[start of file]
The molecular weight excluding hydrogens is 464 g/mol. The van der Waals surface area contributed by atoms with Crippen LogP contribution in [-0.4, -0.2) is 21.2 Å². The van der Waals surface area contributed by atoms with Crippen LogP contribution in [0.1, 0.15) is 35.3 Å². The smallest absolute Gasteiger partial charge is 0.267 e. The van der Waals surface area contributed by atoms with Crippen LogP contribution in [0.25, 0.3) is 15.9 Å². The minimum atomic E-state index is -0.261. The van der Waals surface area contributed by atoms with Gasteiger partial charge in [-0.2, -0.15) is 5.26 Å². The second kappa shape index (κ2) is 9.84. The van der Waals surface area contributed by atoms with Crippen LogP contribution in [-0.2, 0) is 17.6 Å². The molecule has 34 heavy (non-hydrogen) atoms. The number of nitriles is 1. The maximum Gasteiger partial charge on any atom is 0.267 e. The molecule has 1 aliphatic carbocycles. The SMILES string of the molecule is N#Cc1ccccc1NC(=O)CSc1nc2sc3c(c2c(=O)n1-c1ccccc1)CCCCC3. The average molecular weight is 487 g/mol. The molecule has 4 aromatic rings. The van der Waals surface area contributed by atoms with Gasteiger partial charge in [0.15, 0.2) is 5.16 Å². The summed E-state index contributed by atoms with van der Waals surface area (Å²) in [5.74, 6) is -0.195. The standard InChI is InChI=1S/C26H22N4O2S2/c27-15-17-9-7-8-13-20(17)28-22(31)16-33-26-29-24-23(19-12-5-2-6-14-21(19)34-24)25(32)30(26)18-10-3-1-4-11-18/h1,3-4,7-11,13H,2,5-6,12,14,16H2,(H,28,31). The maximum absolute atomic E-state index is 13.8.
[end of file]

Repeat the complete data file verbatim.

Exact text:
The molecular weight excluding hydrogens is 464 g/mol. The van der Waals surface area contributed by atoms with Crippen LogP contribution in [-0.4, -0.2) is 21.2 Å². The van der Waals surface area contributed by atoms with Crippen LogP contribution in [0.1, 0.15) is 35.3 Å². The smallest absolute Gasteiger partial charge is 0.267 e. The van der Waals surface area contributed by atoms with Crippen LogP contribution in [0.25, 0.3) is 15.9 Å². The minimum atomic E-state index is -0.261. The van der Waals surface area contributed by atoms with Gasteiger partial charge in [-0.2, -0.15) is 5.26 Å². The second kappa shape index (κ2) is 9.84. The van der Waals surface area contributed by atoms with Crippen LogP contribution in [-0.2, 0) is 17.6 Å². The molecule has 34 heavy (non-hydrogen) atoms. The number of nitriles is 1. The maximum Gasteiger partial charge on any atom is 0.267 e. The molecule has 1 aliphatic carbocycles. The SMILES string of the molecule is N#Cc1ccccc1NC(=O)CSc1nc2sc3c(c2c(=O)n1-c1ccccc1)CCCCC3. The average molecular weight is 487 g/mol. The molecule has 4 aromatic rings. The van der Waals surface area contributed by atoms with Gasteiger partial charge in [0.15, 0.2) is 5.16 Å². The summed E-state index contributed by atoms with van der Waals surface area (Å²) in [5.74, 6) is -0.195. The standard InChI is InChI=1S/C26H22N4O2S2/c27-15-17-9-7-8-13-20(17)28-22(31)16-33-26-29-24-23(19-12-5-2-6-14-21(19)34-24)25(32)30(26)18-10-3-1-4-11-18/h1,3-4,7-11,13H,2,5-6,12,14,16H2,(H,28,31). The maximum absolute atomic E-state index is 13.8.